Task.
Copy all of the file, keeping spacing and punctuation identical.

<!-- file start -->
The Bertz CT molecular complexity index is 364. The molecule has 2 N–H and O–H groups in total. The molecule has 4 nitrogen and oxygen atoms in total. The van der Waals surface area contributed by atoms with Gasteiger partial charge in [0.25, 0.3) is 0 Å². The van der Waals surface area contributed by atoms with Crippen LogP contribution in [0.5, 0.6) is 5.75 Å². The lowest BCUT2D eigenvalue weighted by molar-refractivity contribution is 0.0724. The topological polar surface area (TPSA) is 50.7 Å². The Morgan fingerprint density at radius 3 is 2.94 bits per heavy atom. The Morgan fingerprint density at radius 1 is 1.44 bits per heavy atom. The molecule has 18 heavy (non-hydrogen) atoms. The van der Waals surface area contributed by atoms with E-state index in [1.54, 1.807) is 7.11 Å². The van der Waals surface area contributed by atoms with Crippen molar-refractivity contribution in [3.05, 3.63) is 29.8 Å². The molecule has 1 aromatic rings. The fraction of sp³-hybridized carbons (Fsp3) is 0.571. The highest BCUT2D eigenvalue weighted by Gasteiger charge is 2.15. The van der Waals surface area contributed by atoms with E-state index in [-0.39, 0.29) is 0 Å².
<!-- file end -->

The Bertz CT molecular complexity index is 364. The molecule has 2 N–H and O–H groups in total. The molecule has 4 nitrogen and oxygen atoms in total. The van der Waals surface area contributed by atoms with Gasteiger partial charge in [0.25, 0.3) is 0 Å². The van der Waals surface area contributed by atoms with Crippen LogP contribution in [0.5, 0.6) is 5.75 Å². The lowest BCUT2D eigenvalue weighted by molar-refractivity contribution is 0.0724. The topological polar surface area (TPSA) is 50.7 Å². The Morgan fingerprint density at radius 3 is 2.94 bits per heavy atom. The Morgan fingerprint density at radius 1 is 1.44 bits per heavy atom. The molecule has 18 heavy (non-hydrogen) atoms. The van der Waals surface area contributed by atoms with E-state index in [1.54, 1.807) is 7.11 Å². The van der Waals surface area contributed by atoms with Crippen molar-refractivity contribution in [3.05, 3.63) is 29.8 Å². The molecule has 1 aromatic rings. The fraction of sp³-hybridized carbons (Fsp3) is 0.571. The highest BCUT2D eigenvalue weighted by Gasteiger charge is 2.15. The van der Waals surface area contributed by atoms with E-state index in [-0.39, 0.29) is 0 Å².